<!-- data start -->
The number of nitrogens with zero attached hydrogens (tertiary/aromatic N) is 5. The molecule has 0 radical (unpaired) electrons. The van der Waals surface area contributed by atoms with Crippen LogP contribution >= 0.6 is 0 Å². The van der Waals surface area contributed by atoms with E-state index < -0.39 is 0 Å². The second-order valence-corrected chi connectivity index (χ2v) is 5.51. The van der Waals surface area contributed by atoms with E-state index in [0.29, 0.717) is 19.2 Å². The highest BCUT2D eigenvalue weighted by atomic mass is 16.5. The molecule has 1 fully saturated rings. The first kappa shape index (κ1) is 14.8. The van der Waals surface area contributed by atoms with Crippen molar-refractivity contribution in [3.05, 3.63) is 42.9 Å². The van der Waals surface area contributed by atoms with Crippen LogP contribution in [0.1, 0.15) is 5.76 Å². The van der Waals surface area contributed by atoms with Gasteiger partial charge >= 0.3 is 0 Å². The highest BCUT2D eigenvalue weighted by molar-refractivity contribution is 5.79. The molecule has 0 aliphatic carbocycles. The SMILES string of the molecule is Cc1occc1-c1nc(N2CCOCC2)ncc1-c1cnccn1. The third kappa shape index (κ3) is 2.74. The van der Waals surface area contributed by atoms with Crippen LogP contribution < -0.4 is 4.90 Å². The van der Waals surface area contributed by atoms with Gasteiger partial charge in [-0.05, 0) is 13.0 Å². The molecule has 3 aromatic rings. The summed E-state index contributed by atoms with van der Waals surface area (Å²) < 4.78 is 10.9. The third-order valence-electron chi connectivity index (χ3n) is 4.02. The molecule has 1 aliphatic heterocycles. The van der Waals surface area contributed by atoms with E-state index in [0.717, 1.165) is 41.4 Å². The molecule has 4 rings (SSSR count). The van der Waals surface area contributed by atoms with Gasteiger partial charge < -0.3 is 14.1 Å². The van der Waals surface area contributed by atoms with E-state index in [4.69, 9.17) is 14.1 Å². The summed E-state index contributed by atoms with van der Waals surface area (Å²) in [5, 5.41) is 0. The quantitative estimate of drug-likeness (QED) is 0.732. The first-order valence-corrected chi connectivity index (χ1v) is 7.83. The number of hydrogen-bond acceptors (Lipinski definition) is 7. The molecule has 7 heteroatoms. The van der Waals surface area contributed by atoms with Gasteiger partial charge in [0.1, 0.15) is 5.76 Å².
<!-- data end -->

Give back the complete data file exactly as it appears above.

The number of nitrogens with zero attached hydrogens (tertiary/aromatic N) is 5. The molecule has 0 radical (unpaired) electrons. The van der Waals surface area contributed by atoms with Crippen LogP contribution >= 0.6 is 0 Å². The van der Waals surface area contributed by atoms with E-state index < -0.39 is 0 Å². The second-order valence-corrected chi connectivity index (χ2v) is 5.51. The van der Waals surface area contributed by atoms with E-state index in [0.29, 0.717) is 19.2 Å². The highest BCUT2D eigenvalue weighted by atomic mass is 16.5. The molecule has 1 fully saturated rings. The first kappa shape index (κ1) is 14.8. The van der Waals surface area contributed by atoms with Crippen molar-refractivity contribution in [3.05, 3.63) is 42.9 Å². The van der Waals surface area contributed by atoms with Crippen LogP contribution in [0.1, 0.15) is 5.76 Å². The van der Waals surface area contributed by atoms with Gasteiger partial charge >= 0.3 is 0 Å². The highest BCUT2D eigenvalue weighted by molar-refractivity contribution is 5.79. The molecule has 0 aliphatic carbocycles. The SMILES string of the molecule is Cc1occc1-c1nc(N2CCOCC2)ncc1-c1cnccn1. The third kappa shape index (κ3) is 2.74. The van der Waals surface area contributed by atoms with Crippen LogP contribution < -0.4 is 4.90 Å². The van der Waals surface area contributed by atoms with Gasteiger partial charge in [-0.05, 0) is 13.0 Å². The molecule has 3 aromatic rings. The summed E-state index contributed by atoms with van der Waals surface area (Å²) < 4.78 is 10.9. The third-order valence-electron chi connectivity index (χ3n) is 4.02. The molecule has 1 aliphatic heterocycles. The van der Waals surface area contributed by atoms with E-state index in [0.717, 1.165) is 41.4 Å². The molecule has 4 rings (SSSR count). The van der Waals surface area contributed by atoms with Gasteiger partial charge < -0.3 is 14.1 Å². The van der Waals surface area contributed by atoms with E-state index in [4.69, 9.17) is 14.1 Å². The summed E-state index contributed by atoms with van der Waals surface area (Å²) in [5, 5.41) is 0. The quantitative estimate of drug-likeness (QED) is 0.732. The first-order valence-corrected chi connectivity index (χ1v) is 7.83. The number of hydrogen-bond acceptors (Lipinski definition) is 7. The molecule has 7 heteroatoms. The van der Waals surface area contributed by atoms with Gasteiger partial charge in [0.1, 0.15) is 5.76 Å².